Analysis of provider specialties in the treatment of patients with clinically diagnosed back and joint problems

Fernando A. Wilson, John C. Licciardone, Cathleen M. Kearns, Mathias Akuoko

Research output: Contribution to journalArticle

4 Scopus citations

Abstract

Rationale, aims and objectives Although several studies have compared patient outcomes by provider specialty in the treatment of back and joint pain, little is known about the cost-effectiveness of improving patient outcomes across specialties. This study uses a large-scale, nationally representative database to evaluate the cost-effectiveness of being treated by specific provider specialists for back and joint pain in the United States. Method The 2002-2012 Medical Expenditure Panel Surveys were used to examine patients diagnosed with back and/or joint problems seeking treatment from doctors (internal medicine, family/general, osteopathic medicine, orthopaedics, rheumatology, neurology) or other providers (chiropractor, physical therapist, acupuncturist, massage therapist). A total of 16 546 respondents aged 18 to 85 and clinically diagnosed with back/joint pain were examined. Self-reported measures of physical and mental health and general quality of life (measured by the EuroQol-5D) were compared with average total costs of treatment across medical providers. Results Total annual treatment costs per person ranged from $397 for family/general doctors to $1205 for rheumatologists. Cost-effectiveness analysis suggests that osteopathic, family/general, internal medicine doctors and chiropractors and massage therapists were more cost-effective than other specialties in improving physical function to back pain patients. For mental health measures, family/general and orthopaedic doctors and physical therapists were more cost-effective compared with other specialties. Similar to results on physical function, family/general, osteopathic and internal medicine doctors dominated other specialties. However, only massage therapy was cost-effective among non-doctor providers in improving quality of life measures. Conclusions Patients seeking care for back and joint-related health problems face a wide range of treatments, costs and outcomes depending on which specialist provider they see. This study provides important insight on the relationship between health care costs and patients' perceived physical and mental health status from receiving treatment for diagnosed back/joint problems.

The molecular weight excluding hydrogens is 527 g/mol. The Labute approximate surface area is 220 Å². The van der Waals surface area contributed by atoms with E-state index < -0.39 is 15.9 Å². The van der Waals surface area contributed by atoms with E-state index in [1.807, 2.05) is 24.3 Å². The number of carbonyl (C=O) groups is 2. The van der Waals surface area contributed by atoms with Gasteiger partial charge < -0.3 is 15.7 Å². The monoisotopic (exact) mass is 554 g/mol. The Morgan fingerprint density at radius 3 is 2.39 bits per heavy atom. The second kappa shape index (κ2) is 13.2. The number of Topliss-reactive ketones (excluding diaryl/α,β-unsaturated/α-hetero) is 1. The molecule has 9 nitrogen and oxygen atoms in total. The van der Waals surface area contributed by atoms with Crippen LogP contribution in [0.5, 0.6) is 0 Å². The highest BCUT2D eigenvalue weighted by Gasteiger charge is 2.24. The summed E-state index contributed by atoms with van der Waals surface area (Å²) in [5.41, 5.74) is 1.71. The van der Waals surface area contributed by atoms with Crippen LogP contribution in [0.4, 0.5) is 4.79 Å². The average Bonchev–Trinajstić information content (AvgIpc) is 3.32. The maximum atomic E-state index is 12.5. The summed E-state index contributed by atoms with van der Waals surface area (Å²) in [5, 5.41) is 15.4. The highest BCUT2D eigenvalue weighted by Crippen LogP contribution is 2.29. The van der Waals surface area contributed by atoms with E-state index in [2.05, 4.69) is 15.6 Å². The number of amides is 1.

Original languageEnglish
Pages (from-to)952-957
Number of pages6
JournalJournal of Evaluation in Clinical Practice
Volume21
Issue number5
DOIs
StatePublished - 1 Oct 2015

Keywords

  • cost-effectiveness
  • health care providers
  • low back pain
  • quality of life

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